My occasional visits to ffotogallery, are occasional because of the psychological barrier that makes me think it’s further away than it is. The train journey that is usual pretty simple and quick (although this time landslides and biblical levels of rain created some transport difficulties.) is just enough to encourage some doubt and laziness within me and keep me firmly rooted at home. Why I let this happen I can never understand because when I do arrive at the gallery I always receive unusual interesting and often beautiful stimulus.

This time the Photos are provided by an African artist Pieter Hugo. The photos are all portraits in a figurative and recognisable way, each series focusing on a different group of people of people from Africa. Downstairs a series of striking portrait photos (a standard simple form of a large head facing the camera in centre of the frame) show albino people. The formed faces stare out of the frame with engaging eyes. Looking back at them the tone is uncomfortable but not unpleasant. There is a confrontational edge at times but mostly there is nothing either positive or negative in the eye contact. Far from empty though, the photos seem genuinely touching. There is a sense of brutal honesty, an exposed vulnerability that happens between you and the photo (within your self and (apparently) the subject). Brutal honesty might start to explain the way that all the photo’s in the exhibition can be related. Upstairs, characters are photographed with pets although the pets (at least to us) seem unusual in that they are apes and hyenas, animals that we very readily place in a stereotypical bracket of ‘wild animal’. The pictures are clearly posed, in one a man wrenches open the jaws of his hyena, but this posing (and this scene in particular) fits the bravado and present strength of the animals. This seems to explain something about the person-pet relationship that exists here which is far from any kind of twee or playful man-animal unity. The animals are kept on scrap yard chains and seemed to display (or fail to hide) a distinct tension between them and their owner, there is a scent of violence hanging on them. Finally Three Judges sit in dark serene images that punctuate the exhibition. The Photos have a clarity and cleanness that doesn’t sit at ease with you. There is a sombre intelligence that acts as a barrier between you and the subjects. Far from the open awkwardness of the albino portraits, there is a sadness that happens here, a feeling like they are lost in some void, ripped out of natruality and normality. T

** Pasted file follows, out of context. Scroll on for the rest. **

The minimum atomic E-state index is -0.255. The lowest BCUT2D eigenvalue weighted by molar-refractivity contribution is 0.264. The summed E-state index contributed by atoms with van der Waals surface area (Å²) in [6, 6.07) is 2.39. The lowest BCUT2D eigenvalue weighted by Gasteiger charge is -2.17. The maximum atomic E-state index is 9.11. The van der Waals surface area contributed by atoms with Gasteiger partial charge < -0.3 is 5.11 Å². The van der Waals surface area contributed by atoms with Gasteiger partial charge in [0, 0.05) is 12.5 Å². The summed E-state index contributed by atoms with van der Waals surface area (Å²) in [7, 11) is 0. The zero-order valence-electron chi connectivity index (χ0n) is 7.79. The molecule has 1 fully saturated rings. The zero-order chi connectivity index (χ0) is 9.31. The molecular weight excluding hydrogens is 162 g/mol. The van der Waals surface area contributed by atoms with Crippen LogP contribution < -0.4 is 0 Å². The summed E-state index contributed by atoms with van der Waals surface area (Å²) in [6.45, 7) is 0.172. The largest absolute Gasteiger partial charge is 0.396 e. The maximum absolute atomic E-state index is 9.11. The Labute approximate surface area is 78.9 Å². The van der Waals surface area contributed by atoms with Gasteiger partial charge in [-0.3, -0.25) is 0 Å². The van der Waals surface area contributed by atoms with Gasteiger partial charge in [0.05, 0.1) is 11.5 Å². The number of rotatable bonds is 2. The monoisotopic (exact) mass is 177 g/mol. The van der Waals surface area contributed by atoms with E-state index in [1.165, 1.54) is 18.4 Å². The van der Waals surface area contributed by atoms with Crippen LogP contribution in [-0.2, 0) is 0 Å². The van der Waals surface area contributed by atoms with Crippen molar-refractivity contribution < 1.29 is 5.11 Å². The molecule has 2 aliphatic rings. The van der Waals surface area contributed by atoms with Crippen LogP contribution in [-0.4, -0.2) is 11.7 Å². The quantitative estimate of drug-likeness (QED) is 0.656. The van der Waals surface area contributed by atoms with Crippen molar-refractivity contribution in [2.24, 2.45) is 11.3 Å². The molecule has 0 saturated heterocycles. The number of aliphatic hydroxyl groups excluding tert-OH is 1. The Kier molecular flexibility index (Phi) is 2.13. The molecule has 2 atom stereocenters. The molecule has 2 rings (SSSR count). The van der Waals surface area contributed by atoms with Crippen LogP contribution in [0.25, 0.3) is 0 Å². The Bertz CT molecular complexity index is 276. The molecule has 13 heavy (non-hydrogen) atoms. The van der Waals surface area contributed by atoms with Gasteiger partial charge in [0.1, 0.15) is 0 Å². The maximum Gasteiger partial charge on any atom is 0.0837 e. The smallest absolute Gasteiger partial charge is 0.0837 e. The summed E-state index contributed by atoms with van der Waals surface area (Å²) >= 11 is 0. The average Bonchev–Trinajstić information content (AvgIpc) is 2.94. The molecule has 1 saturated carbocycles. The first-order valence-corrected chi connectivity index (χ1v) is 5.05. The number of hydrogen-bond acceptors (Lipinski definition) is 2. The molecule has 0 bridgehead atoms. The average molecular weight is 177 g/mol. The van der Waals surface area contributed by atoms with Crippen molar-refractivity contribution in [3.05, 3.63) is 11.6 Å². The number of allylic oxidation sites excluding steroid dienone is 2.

he exhibition gives you a strong sense that you have experienced something. The photos lead you to engage with them naturally. It’s as if the photos require your presence, like they are really trying to tell you something, and in a sense they can’t. But they engage with your feelings and your human response to that story or message that can’t quite arrive. This is the beguiling and fruitful relationship that get’s the photos stuck in your head, that won’t quite let you leave them.